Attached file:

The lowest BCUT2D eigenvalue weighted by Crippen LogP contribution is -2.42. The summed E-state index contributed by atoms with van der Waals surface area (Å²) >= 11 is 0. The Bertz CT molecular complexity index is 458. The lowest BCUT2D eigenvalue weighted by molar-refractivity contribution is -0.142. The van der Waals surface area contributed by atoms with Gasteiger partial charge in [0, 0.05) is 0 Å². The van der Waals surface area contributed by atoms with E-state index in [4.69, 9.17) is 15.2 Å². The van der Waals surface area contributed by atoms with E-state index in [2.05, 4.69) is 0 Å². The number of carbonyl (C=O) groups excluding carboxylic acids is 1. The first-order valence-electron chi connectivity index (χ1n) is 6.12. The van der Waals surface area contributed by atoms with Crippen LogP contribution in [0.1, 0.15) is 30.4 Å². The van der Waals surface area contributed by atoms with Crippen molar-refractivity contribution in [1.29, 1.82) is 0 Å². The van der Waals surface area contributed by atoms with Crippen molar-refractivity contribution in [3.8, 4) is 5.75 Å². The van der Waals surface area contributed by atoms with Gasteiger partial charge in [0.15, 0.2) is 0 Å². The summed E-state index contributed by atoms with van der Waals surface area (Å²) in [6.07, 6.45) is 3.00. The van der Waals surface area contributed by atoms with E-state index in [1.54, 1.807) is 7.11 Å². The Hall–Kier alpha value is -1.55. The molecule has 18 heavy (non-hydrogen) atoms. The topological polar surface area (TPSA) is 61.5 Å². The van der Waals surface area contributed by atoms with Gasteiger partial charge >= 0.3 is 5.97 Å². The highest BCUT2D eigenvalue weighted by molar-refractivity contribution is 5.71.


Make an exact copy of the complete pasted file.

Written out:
The lowest BCUT2D eigenvalue weighted by Crippen LogP contribution is -2.42. The summed E-state index contributed by atoms with van der Waals surface area (Å²) >= 11 is 0. The Bertz CT molecular complexity index is 458. The lowest BCUT2D eigenvalue weighted by molar-refractivity contribution is -0.142. The van der Waals surface area contributed by atoms with Gasteiger partial charge in [0, 0.05) is 0 Å². The van der Waals surface area contributed by atoms with E-state index in [4.69, 9.17) is 15.2 Å². The van der Waals surface area contributed by atoms with E-state index in [2.05, 4.69) is 0 Å². The number of carbonyl (C=O) groups excluding carboxylic acids is 1. The first-order valence-electron chi connectivity index (χ1n) is 6.12. The van der Waals surface area contributed by atoms with Crippen LogP contribution in [0.1, 0.15) is 30.4 Å². The van der Waals surface area contributed by atoms with Crippen molar-refractivity contribution in [1.29, 1.82) is 0 Å². The van der Waals surface area contributed by atoms with Crippen molar-refractivity contribution in [3.8, 4) is 5.75 Å². The van der Waals surface area contributed by atoms with Gasteiger partial charge in [0.15, 0.2) is 0 Å². The summed E-state index contributed by atoms with van der Waals surface area (Å²) in [6.07, 6.45) is 3.00. The van der Waals surface area contributed by atoms with E-state index in [1.54, 1.807) is 7.11 Å². The Hall–Kier alpha value is -1.55. The molecule has 18 heavy (non-hydrogen) atoms. The topological polar surface area (TPSA) is 61.5 Å². The van der Waals surface area contributed by atoms with Gasteiger partial charge >= 0.3 is 5.97 Å². The highest BCUT2D eigenvalue weighted by molar-refractivity contribution is 5.71.